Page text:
Artificial intelligence applications increasingly shape the societies and opportunities of their citizens. While it is argued that applications can be of great benefit to humanity, there is also evidence of risk. Recently there have been cases of distorted and discriminatory outcomes of artificial intelligence technologies, which illustrate how ethical problems and negative social impacts can be integrated into the criteria and design of artificial intelligence applications and decision-making systems based on algorithms. Algorithmic prejudices have consequences on real-life and as society moves more and more towards forms and applications of algorithmic decision, a more urgent request to understand and face these prejudices is emerging.

Ursula von der Leyen, in presenting the new course of the European Commission she led, expressed her commitment to new legislation for a coordinated European approach to the human and ethical implications of artificial intelligence. The Innovation Ministers participating in the multi-stakeholder conference on G7 Artificial Intelligence state that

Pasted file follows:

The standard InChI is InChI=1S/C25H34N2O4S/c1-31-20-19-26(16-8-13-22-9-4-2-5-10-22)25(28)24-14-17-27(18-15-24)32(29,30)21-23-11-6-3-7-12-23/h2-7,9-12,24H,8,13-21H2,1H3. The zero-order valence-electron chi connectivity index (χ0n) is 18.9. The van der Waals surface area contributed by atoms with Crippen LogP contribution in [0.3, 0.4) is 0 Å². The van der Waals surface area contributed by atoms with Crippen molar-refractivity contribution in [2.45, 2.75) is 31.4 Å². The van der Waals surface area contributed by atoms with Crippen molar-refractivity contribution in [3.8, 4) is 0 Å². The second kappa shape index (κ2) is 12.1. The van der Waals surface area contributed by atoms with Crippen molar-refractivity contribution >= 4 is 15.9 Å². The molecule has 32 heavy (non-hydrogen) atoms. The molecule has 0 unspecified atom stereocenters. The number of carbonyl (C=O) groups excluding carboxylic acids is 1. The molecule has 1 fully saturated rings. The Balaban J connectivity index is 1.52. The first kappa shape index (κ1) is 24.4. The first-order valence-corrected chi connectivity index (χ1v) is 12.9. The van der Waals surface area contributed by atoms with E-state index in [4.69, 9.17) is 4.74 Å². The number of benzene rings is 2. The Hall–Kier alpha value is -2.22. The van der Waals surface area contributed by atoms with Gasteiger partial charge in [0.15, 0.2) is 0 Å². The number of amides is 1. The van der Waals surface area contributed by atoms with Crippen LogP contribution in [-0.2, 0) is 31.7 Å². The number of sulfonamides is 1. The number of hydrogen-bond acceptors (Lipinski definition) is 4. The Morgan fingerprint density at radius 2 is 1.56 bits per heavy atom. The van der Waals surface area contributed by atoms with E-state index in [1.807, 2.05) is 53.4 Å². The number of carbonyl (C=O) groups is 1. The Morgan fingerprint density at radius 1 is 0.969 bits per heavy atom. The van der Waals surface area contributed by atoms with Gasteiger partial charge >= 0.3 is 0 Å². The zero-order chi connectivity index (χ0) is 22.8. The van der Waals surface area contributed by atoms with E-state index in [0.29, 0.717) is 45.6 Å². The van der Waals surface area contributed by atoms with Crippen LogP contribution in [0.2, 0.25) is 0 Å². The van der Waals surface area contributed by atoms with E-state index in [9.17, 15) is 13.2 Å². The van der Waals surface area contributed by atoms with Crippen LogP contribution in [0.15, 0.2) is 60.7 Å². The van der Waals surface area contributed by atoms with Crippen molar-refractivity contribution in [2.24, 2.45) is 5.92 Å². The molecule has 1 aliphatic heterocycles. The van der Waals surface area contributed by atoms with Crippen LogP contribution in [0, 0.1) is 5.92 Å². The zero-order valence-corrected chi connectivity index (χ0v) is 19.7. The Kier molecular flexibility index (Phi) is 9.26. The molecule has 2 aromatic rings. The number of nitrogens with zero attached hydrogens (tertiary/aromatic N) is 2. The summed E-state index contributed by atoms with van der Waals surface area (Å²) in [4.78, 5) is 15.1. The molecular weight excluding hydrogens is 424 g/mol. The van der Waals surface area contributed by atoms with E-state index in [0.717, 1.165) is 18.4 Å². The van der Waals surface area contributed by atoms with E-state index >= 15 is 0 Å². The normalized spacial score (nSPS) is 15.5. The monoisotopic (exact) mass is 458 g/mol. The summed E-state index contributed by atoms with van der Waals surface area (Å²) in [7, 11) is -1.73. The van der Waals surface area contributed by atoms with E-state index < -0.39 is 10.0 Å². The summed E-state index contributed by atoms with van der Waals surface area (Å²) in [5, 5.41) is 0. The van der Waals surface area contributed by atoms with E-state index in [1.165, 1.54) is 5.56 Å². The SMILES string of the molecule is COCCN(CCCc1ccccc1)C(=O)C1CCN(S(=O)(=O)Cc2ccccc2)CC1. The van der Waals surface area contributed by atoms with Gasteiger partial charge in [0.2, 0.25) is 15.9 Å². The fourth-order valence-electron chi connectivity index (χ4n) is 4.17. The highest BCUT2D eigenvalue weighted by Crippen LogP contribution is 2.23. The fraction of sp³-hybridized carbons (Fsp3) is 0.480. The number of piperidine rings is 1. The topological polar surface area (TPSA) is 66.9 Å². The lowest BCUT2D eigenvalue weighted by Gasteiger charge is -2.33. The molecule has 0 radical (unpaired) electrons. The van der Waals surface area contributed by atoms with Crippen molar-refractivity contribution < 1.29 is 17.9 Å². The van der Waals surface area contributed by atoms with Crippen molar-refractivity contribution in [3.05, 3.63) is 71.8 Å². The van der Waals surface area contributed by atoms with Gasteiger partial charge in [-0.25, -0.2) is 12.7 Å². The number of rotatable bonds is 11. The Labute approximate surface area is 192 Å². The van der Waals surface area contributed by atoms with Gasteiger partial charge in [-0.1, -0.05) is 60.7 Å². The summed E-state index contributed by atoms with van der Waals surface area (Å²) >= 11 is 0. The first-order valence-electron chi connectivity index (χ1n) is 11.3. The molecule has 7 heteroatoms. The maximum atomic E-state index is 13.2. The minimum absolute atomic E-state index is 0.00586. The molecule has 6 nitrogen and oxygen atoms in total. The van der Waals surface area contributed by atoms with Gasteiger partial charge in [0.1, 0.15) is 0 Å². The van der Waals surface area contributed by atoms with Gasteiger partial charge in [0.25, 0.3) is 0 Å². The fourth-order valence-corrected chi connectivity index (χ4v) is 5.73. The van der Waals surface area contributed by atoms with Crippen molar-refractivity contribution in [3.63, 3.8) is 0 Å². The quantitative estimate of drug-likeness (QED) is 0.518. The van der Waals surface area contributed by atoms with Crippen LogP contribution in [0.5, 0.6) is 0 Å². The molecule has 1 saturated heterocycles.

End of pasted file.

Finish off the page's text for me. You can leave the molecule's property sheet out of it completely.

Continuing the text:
Artificial Intelligence should focus on enabling environments that promote social trust and responsible AI adoption to build on a common vision centered on man.

The announced European legislation could be a pioneer of a coordinated effort towards international regulation of the frenetic developments of AI. There are many challenges that can be made for this legislative effort, at a local and international level.

How to balance technological development and regulation in a region without tightening global competition? How to legislate on a technological development that does not yet exist? And what technical solutions should be adopted to regulate this evolution? Should these solutions be shared and standardized nationally or globally?